Gallery: The Tent

Above: I came across this boy in Kakuma refugee camp. He’s an orphan. He was watching his two sisters cook beans for supper outside of their tent. The tattered U.N. tent had served as their home for many months. While they should have been upgraded to a mud hut long ago, budget cuts have made it impossible for the humanitarian agencies to keep up with the needs. The budget cuts are directly related to the decisions of wealthy nations like the US to reduce their contributions to the UN’s humanitarian service. While no one in the US feels any repercussions of the new policies, this boy and his sisters do. Even their daily allowance of beans has been cut back.

It’s never easy in the camp – but the volume has been turned up when it comes to daily challenges here.

IAFR included a photo gallery of some of my photos at our 10 Year Celebration this year. It included 9 high quality acrylic framed prints from the places we have served over the years. This photo was among them. If you are interested in owning one, let me know. We would be happy to send you a gallery quality 14″ x 8″ acrylic print for $89 plus shipping costs.

All images are printed and framed using the professional gallery quality services of WhiteWall.com.

Just let me know if you’re interested in owning one (or more) and we will figure out how to pay and ship from there.

Kakuma refugee camp visit

Above: Kids hanging out together after school in Kakuma refugee camp
Above: Taking a break during a day-seminar with refugee pastors at KISOM
Above: Refugee women’s ministry conference (2 days) at KISOM
Above: A refugee church in Kalobeyei refugee settlement. IAFR has provided 10 churches here with metal roofing materials this year (including this one).
Above: This is our 4th attempt at a borehole intended to bring clean water to the IDP camp outside of Kakuma town. An estimate 4,500 men, women and children are in desperate need of water. Our first attempt failed to strike water. The second attempt found water, but the borehole quickly collapsed and became unusable. The third attempt hit an impenetrable rock shield about 30m down and was abandoned. This borehole was drilled by the county government a few years ago. It was then capped and abandoned as they had no funds to pipe the water. We are now testing the water to be sure it is fit for human consumption. If it is, we are negotiating with the county to pipe this water to the IDP. If all goes well, they could have water by next March.
Above: Brothers stand outside of what served as their “house” for the past 10 years. IAFR provided their family with a metal shelter (behind them) as their new home earlier this year. One of the boys commented: “The rains this week did not fall on us in our new home like they did in our old home.” May God bless them and their new shelter!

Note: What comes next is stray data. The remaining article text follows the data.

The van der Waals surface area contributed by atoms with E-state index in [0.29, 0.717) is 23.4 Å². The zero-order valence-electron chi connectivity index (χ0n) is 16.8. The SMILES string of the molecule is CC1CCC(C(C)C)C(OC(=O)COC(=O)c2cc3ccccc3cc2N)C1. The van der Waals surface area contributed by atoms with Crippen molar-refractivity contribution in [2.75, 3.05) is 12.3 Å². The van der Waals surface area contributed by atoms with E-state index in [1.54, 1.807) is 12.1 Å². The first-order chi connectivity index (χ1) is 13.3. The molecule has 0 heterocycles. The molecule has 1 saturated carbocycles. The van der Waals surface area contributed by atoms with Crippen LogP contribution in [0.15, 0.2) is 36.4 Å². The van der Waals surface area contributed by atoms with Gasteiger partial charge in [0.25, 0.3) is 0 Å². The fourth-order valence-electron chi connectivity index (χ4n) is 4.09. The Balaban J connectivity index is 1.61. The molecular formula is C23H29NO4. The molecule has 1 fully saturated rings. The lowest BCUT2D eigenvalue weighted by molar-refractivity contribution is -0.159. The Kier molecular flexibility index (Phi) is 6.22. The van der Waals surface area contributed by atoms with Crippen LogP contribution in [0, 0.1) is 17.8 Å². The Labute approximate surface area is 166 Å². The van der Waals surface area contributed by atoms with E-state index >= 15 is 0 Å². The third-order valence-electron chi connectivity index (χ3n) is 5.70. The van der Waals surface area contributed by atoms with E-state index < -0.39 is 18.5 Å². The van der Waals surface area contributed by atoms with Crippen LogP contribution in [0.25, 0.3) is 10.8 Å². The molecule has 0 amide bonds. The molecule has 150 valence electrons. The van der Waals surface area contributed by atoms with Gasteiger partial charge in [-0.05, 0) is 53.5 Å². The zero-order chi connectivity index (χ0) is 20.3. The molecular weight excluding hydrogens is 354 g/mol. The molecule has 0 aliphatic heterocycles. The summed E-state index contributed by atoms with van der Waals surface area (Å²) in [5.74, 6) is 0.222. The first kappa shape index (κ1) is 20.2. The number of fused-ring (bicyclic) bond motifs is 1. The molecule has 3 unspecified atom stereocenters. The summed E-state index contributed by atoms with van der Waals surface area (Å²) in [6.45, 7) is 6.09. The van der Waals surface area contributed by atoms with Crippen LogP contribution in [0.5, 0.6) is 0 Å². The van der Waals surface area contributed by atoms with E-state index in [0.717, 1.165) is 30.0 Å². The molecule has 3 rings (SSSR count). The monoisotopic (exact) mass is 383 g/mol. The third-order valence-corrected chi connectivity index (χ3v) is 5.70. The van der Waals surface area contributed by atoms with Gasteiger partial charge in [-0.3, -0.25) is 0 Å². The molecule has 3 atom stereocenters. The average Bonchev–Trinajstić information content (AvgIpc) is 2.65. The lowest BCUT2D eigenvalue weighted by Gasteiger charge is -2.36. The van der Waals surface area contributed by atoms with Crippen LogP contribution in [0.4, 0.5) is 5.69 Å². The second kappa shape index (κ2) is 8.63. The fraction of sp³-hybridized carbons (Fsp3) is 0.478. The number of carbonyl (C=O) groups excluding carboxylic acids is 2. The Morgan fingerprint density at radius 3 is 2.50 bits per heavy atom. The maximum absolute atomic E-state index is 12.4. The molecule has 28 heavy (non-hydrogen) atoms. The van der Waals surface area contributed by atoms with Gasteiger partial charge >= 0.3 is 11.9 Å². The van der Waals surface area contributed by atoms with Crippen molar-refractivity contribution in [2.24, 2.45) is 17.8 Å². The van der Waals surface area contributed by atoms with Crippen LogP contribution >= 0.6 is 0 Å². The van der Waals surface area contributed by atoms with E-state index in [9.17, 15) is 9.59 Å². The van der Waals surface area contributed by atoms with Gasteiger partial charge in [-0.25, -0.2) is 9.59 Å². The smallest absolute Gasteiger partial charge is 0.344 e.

Back to Kakuma…

I begin another trip to Kakuma refugee camp in remote northwestern Kenya today. I am looking forward to seeing how our friends there are doing. I’m taking three people with me, including Jenna (a pastor from my church), Wendy (on staff with a local refugee resettlement agency) and Paul (IAFR’s Europe Regional Leader).

We’ve got a full schedule that includes…

  • A day seminar on Christian Stewardship with leaders from churches in Kakuma camp and surrounding host community. This is at their request.;
  • Sunday worship with churches in the camp and surrounding host community;
  • A 2 day women’s ministry conference with women from the camp and host community;
  • A day gathering of a diverse slice of people living in the camp to learn from them about daily life in Kakuma;
  • A day gathering with church leaders in nearby Kalobeyei refugee settlement to deepen our relationships as so much of our previous time has focused on projects;
  • A visit with our friends and partners in the nearby camp for internally displaced people (i.e. Kenyans) with whom we have been building shelter and working on providing a local supply of clean water;
  • Visits with friends in the refugee camps, the IDP camp, and the host community;
  • Documenting progress on the many projects we are pursuing in the Kakuma context (i.e. IDP Water Project, IDP Shelter Project, KISOM School Building Project, Refugee Youth Camp Project, Refugee/IDP High School Scholarship Project, Refugee Church Building Project)

It’s important to note that we never do more than 50% of the teaching/speaking at conferences/seminars with our refugee brothers and sisters as we have at least as much to learn from them as they do from us.

We need and welcome your prayers for safe travels, good health, and fruitful ministry while in Kenya!

I plan to post a few updates from Kakuma to the IAFR Kenya blog – so be sure to check it out. You can also see posts from previous visits.

Partner – Dr. George Kalantzis

It was a joy and blessing to have Dr. George Kalantzis from Wheaton College (IL) lead our morning sessions exploring the nature and meaning of the gospel during our annual IAFR missionary conference this year.

George has played a key role in our partnership with Wheaton College and its Humanitarian Disaster Institute in the past 4+ years in Kakuma refugee camp (Kenya). He plans to travel to Kakuma with me again in March 2020 to continue investing in the refugee church leaders with whom we partner. Dr. Margaret Diddams, Provost of Wheaton College, also plans to join us on that visit.

We thank God for partners like George who not only teach theology but also make themselves fully available to reflect deeply on the Gospel.